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The Prickly Process Of Changing Your Name

At 24, Silas Hansen left his birth name, Lindsay, behind.
Raena Shirali
At 24, Silas Hansen left his birth name, Lindsay, behind.

Names are possessions that we carry with us all our lives. But we seldom think about what goes into picking the right one. Some choose to change their first names in adulthood, because of family history or pure disdain for a moniker. For Silas Hansen, the reason was that he's transgender. In a piece for the Colorado Review, subsequently published at Slate.com, he wrote about deciding, at 24, to leave his birth name, Lindsay Rebecca, behind.

"It was a very lengthy process for me that kind of mirrored my process of coming to terms with the fact that I am transgender," Hansen tells NPR's Neal Conan.

"I had been wondering for a few years whether or not this was the right path for me. And as I was doing that, I was looking at names and thinking, you know, is this the right name for me if I decide to do this?"

Hansen considered keeping his birth name, Lindsay, since it is a unisex name.

"Lindsay, to me, seems very feminine," Hansen says. "I think it used to be more of a masculine name, but now it seems much more feminine, and so it just didn't feel right to me."

Hansen went through lots of names searching for a good fit. It was a lengthy process.

"I know some friends who when they transitioned, they did use the name that their parents had chosen for them if they were a different gender," he explains.

He knew that his parents planned to name him Scott if he'd been born a boy, but he said that didn't seem right either.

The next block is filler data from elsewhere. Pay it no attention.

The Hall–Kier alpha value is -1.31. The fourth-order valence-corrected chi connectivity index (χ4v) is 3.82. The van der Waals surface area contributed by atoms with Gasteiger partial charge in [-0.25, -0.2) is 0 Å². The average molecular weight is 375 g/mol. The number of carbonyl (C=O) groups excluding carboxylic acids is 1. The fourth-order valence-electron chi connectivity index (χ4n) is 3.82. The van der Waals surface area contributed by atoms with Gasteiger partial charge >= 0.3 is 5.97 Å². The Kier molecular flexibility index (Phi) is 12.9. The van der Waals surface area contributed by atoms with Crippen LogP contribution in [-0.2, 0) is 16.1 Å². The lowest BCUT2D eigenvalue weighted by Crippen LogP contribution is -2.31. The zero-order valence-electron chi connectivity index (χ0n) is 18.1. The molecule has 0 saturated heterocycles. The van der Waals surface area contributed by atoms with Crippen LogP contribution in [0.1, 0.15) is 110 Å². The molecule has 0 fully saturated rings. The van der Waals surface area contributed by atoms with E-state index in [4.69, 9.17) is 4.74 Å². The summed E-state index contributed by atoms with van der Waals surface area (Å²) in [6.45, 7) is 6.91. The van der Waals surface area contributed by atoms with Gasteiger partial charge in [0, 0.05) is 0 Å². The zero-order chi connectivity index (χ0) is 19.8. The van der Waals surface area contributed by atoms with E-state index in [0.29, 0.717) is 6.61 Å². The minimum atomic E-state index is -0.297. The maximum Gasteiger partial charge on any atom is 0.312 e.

"That's not who I see myself as. And so I decided not to go with that one."

Hansen also had a generational factor to consider. Would he choose a name that is popular now, or that was popular decades ago when he was born?

"I know a lot of trans guys who have chosen names that are very trendy right now. And so they end up being names that a lot of 3-year-olds or 4-year-olds have, and then they're 25."

Someone suggested that Hansen look for names that connected to his family heritage and could fit nicely with his last name. That's when he came across the name Silas, a name with biblical origins.

"It's a name I've always kind of liked," he says. "And so it felt right to me after that."

Next, Hansen had to inform everyone around him of the change. He tried the name out on his friends first.

"I asked people to start calling me that the same time that I asked them to use male pronouns and explain to them that I was transgender. So it was kind of a big transition all at the same time."

He sent an email to all of his friends asking them to use the name Silas, and it took a few weeks for it to really stick.

Hansen remembers practicing introductions with his new name in the mirror, and hesitating before giving his name at restaurants and coffee shops. "At first I was worried that it wasn't the right name for me, or that I'd made a mistake in deciding to transition, and that I was going to have to, you know, pick a different name or tell them that I'd been wrong."

He waited several months to inform his family, and they embraced the new name quickly. Though his grandmother often accidentally calls him Cyrus.

"But she tries really hard, so I appreciate that."

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